Yet, there are still stories of how the Palestinians have persevered in the face of adversity. The Fishermen's Wives Seafood Kitchen provides one such example. Twenty wives of Gazan fisherman -- who call themselves Zawajat al-Sayyadin or "Fishermen's Wives" -- opened the kitchen to help their spouses. When the fishermen returned to port with their catch, the wives would prepare the seafood according to customers' orders. These orders include crispy fried fish, grilled fish, fish soups and fish pies. The prepared dishes could be sold for more than the fish. This effort followed a previous one that failed. But, the wives learned from the prior attempt, made changes, and found success, as well as support from a non-profit organization.

Some of the Fishermen's Wives preparing the catch. Source: Middle East Eye

For those Gazans who did not venture out into the dwindling areas where they could fish, they looked for other opportunities to continue their connection with the sea. One such opportunity involves a fish farm that is expected to raise sixty to eighty tons of sea bream each year. The farm was established with the assistance of the United Nations Food and Agricultural Organization and Italy. Palestinians have also established inland fish farms to raise tilapia. Both the sea bream and tilapia present opportunities to address needs within the Gaza strip, as well as potential "exports" to at least the West Bank, if not beyond (when allowed by the Israeli government). 

More importantly, these stories, and many others, provide insights into the Gazan people. Although told over the years, these voices are now silenced by the thunderous tones of war and weakened by the sharp propagandist attacks by each side's supporters.  The ultimate casualty are the innocent civilians who are caught in the cross-fire. They are first deprived of their humanity by outside forces, with the truly unfortunate being deprived of their lives. 

Martin Luther King, Jr. once said, "[o]ur lives begin to end the day we become silent about the things that matter." I have used this blog to protest the inhumanity of how people have been treated, such as Myanmar's treatment of the Rohingya or China's treatment of the Uyghurs. For me, this blog has evolved beyond just cooking food, but to learn about cultures and to gain a better understanding of other people and, most importantly, have a greater empathy for their lived experiences.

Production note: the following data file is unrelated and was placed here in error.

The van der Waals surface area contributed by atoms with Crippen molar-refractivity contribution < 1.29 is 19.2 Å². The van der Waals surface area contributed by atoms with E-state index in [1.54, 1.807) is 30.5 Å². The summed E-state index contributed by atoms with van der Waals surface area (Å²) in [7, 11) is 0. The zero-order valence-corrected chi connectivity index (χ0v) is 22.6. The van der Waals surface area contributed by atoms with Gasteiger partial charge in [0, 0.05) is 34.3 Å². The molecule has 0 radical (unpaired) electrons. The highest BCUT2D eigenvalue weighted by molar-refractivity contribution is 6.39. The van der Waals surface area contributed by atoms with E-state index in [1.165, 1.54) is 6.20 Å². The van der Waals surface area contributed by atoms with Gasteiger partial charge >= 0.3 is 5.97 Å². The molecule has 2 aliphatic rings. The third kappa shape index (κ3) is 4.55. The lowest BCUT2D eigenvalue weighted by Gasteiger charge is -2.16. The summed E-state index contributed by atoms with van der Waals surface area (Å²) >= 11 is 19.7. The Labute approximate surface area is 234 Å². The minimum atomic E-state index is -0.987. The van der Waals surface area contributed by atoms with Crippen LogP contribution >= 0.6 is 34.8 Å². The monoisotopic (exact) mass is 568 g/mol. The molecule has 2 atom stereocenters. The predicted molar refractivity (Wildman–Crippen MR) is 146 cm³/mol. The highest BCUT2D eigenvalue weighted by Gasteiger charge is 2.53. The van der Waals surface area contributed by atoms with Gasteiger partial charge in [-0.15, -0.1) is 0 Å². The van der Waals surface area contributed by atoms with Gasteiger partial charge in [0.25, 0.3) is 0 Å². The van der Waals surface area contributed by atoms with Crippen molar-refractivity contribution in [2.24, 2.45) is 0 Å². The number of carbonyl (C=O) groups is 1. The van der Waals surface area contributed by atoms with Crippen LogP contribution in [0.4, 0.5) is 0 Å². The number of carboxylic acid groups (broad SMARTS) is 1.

So, I refuse to be silent in the face of so many people who appear to accept or ignore the dehumanization of everyday Palestinians. I will use my voice, through this blog, to recognize their lived experience (as briefly outlined in part, above) and to respect their culture and cuisine by preparing one of their traditional dishes (as set forth below).  

I have selected a dish that dish that represents the Palestinians' ties to the sea, namely, Zibdiyit Gambari (Spicy Shrimp and Tomato Stew). The dish calls for ingredients that are common in Gazan recipes, such as the use of dill, which has been referred to as part of the "Trinity of Gazan Cuisine," with the other parts of the trinity being seafood and resilience.  I also learned that Gazans have a love of spicy food, using chiles to bring a kick to many of their dishes. That is something that, as the more than a dozen dried and ground chiles in my pantry will attest, is something that I have in common with them. This particular dish was not too spicy, as I left out the seeds from the chiles. The end result was still a very delicious stew, that I served with some white rice and flat bread. 


Recipe from New York Times

Serves 4


  • 2 tablespoons extra virgin olive oil
  • 1 medium red onion, finely chopped
  • 1 (14-ounce) can whole, peeled plum tomatoes, juices reserved
  • 1 teaspoon granulated sugar, plus more to taste
  • 3/4 teaspoon ground cumin
  • 1/2 teaspoon caraway seeds
  • 1/4 teaspoon ground allspice
  • Sea salt
  • Freshly ground black pepper
  • 1 to 2 jalapenos, finely chopped, plus more to taste
  • 3 garlic cloves, chopped
  • 2 tablespoons finely chopped fresh dill
  • 2 tablespoons sesame seeds
  • 1 pound raw medium shrimp, peeled and deveined, tails removed
  • Coarsely chopped parsley leaves, for serving


1. Sauté the onion and garlic. Heat 2 tablespoons extra virgin olive oil in a large saucepan over medium heat. Add the onion and cook, stirring occasionally, until softened, about 10 minutes. Add tomatoes and their juices; 1 teaspoon sugar, the cumin, caraway seeds, allspice, 1/2 teaspoon each salt and pepper, and 1 cup of water to bring to a boil.